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The Virgin Galaktotrophousa

late 15th century
11.3 cm x 8.6 cm (4 7/16 in. x 3 3/8 in.)
tempera and gilding on wood

Not on view


The most widespread image on medieval icons was Christ in the arms of his mother. This variation, though, in which the Virgin nurses her son, is something of a rarity. It appears from an early date in the eastern Mediterranean, but was most popular in late medieval and early Renaissance Italy. The image is more than mere domestic realism. It emphasizes the Virgin’s character as the Theotokos (Bearer of God), a title accorded in ancient times to the Egyptian deity Isis. After the triumph of Christianity, it came to be applied to the Virgin Mary, and was enshrined in church doctrine at the Council of Ephesos in 431. The image of the nursing Virgin even suggested that she shared in Christ’s work of redemption. According to the ancient physician Soranos of Ephesos (96-138), a woman’s menstrual blood not only nourished the child in her womb, it also flowed to her breasts where it was transformed into milk. The implication for the Virgin Galaktotrophousa (Nursing Virgin; in Latin, Madonna Lactans) was that her milk shared the same source as the salvific blood of Christ.

The style of this icon resembles that of late- and post Byzantine icons painted in the island of Crete, which was a Venetian possession from 1210-1669. The decoration of the Virgin’s halo, with its punched vine-scroll motif, is very familiar among these icons. The island of Crete enjoyed a prosperous icon industry. Many painters had individual reputations abroad and their products were sold to markets both on Byzantine soil and in Western Europe. The result was a mingling of Byzantine and Western traditions, both in style and in subject matter.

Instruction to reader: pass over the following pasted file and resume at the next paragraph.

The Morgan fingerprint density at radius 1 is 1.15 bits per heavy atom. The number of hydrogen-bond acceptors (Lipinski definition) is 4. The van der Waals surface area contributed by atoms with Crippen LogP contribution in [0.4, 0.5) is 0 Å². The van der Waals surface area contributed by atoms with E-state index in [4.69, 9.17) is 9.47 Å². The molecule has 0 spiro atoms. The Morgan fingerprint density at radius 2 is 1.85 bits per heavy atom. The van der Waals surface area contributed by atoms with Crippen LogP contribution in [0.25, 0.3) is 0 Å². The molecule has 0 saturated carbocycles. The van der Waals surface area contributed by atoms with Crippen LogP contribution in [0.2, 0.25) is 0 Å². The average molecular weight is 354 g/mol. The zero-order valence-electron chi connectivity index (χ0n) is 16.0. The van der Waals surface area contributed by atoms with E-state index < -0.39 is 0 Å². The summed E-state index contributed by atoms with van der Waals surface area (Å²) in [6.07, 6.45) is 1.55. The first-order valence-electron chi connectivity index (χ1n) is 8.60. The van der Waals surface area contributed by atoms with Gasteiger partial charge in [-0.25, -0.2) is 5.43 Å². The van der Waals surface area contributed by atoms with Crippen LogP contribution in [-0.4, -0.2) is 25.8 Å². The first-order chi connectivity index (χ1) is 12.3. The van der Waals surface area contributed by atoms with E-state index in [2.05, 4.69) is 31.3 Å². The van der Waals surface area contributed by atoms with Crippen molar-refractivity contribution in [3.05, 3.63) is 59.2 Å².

- J. Hanson

M. C. Ross, Catalogue of the Byzantine and Early Mediaeval Antiquities in the Dumbarton Oaks Collection, vol. 1, Metalwork, Ceramics, Glass, Glyptics, Painting (Washington, D.C., 1962), 108-109, no. 129, pl. 64.

Exhibition History
Springfield, MO, Harwood Gallery, Drury College, Nov. 12 - Dec. 19, 1975.

Washington, DC, Dumbarton Oaks, "The Collector's Microbe: Mildred and Robert Woods Bliss and the Dumbarton Oaks Collections," Apr. 9 - Nov. 9, 2008.

Acquisition History
Collection of Boris M. Kiro, Paris.

Collection of Boris Ermoloff, Paris.

Purchased from Boris Ermoloff, Paris, by Mr. Robert Woods Bliss, Washington, D.C., 1953.

Gift of Mr. Robert Woods Bliss to Dumbarton Oaks Research Library and Collection, Washington, D.C., 1958.

Dumbarton Oaks Research Library and Collection, Byzantine Collection, Washington, D.C.